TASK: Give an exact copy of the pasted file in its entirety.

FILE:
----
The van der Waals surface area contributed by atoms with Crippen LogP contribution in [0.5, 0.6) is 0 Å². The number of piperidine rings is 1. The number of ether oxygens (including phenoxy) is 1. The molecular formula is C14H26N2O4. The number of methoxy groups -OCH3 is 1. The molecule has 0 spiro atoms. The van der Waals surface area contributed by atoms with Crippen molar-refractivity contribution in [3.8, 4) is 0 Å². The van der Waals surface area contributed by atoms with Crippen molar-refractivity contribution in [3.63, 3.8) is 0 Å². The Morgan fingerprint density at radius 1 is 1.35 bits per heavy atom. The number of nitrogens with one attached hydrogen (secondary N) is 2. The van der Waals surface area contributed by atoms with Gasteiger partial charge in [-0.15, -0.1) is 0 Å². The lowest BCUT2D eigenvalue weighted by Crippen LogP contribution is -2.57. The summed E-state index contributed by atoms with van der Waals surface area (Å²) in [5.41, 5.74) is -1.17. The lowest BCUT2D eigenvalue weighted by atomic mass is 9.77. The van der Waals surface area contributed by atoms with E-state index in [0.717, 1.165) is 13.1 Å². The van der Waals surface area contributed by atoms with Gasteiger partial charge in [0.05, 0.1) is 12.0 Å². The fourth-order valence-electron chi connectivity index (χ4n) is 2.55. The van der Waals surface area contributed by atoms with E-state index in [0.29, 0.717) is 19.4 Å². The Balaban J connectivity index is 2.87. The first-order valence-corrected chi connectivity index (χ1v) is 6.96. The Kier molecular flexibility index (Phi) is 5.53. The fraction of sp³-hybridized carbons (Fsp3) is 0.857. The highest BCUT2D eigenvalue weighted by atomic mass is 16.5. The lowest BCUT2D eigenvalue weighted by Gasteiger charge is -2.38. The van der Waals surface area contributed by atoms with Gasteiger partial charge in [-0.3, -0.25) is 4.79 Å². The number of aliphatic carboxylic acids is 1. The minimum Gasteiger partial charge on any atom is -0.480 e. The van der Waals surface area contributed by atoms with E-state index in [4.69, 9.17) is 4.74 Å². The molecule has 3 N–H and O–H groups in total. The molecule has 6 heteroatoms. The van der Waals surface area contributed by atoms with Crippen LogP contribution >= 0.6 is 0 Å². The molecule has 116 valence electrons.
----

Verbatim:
The van der Waals surface area contributed by atoms with Crippen LogP contribution in [0.5, 0.6) is 0 Å². The number of piperidine rings is 1. The number of ether oxygens (including phenoxy) is 1. The molecular formula is C14H26N2O4. The number of methoxy groups -OCH3 is 1. The molecule has 0 spiro atoms. The van der Waals surface area contributed by atoms with Crippen molar-refractivity contribution in [3.8, 4) is 0 Å². The van der Waals surface area contributed by atoms with Crippen molar-refractivity contribution in [3.63, 3.8) is 0 Å². The Morgan fingerprint density at radius 1 is 1.35 bits per heavy atom. The number of nitrogens with one attached hydrogen (secondary N) is 2. The van der Waals surface area contributed by atoms with Gasteiger partial charge in [-0.15, -0.1) is 0 Å². The lowest BCUT2D eigenvalue weighted by Crippen LogP contribution is -2.57. The summed E-state index contributed by atoms with van der Waals surface area (Å²) in [5.41, 5.74) is -1.17. The lowest BCUT2D eigenvalue weighted by atomic mass is 9.77. The van der Waals surface area contributed by atoms with E-state index in [0.717, 1.165) is 13.1 Å². The van der Waals surface area contributed by atoms with Gasteiger partial charge in [0.05, 0.1) is 12.0 Å². The fourth-order valence-electron chi connectivity index (χ4n) is 2.55. The van der Waals surface area contributed by atoms with E-state index in [0.29, 0.717) is 19.4 Å². The Balaban J connectivity index is 2.87. The first-order valence-corrected chi connectivity index (χ1v) is 6.96. The Kier molecular flexibility index (Phi) is 5.53. The fraction of sp³-hybridized carbons (Fsp3) is 0.857. The highest BCUT2D eigenvalue weighted by atomic mass is 16.5. The lowest BCUT2D eigenvalue weighted by Gasteiger charge is -2.38. The van der Waals surface area contributed by atoms with Gasteiger partial charge in [-0.3, -0.25) is 4.79 Å². The number of aliphatic carboxylic acids is 1. The minimum Gasteiger partial charge on any atom is -0.480 e. The van der Waals surface area contributed by atoms with E-state index in [4.69, 9.17) is 4.74 Å². The molecule has 3 N–H and O–H groups in total. The molecule has 6 heteroatoms. The van der Waals surface area contributed by atoms with Crippen LogP contribution >= 0.6 is 0 Å². The molecule has 116 valence electrons.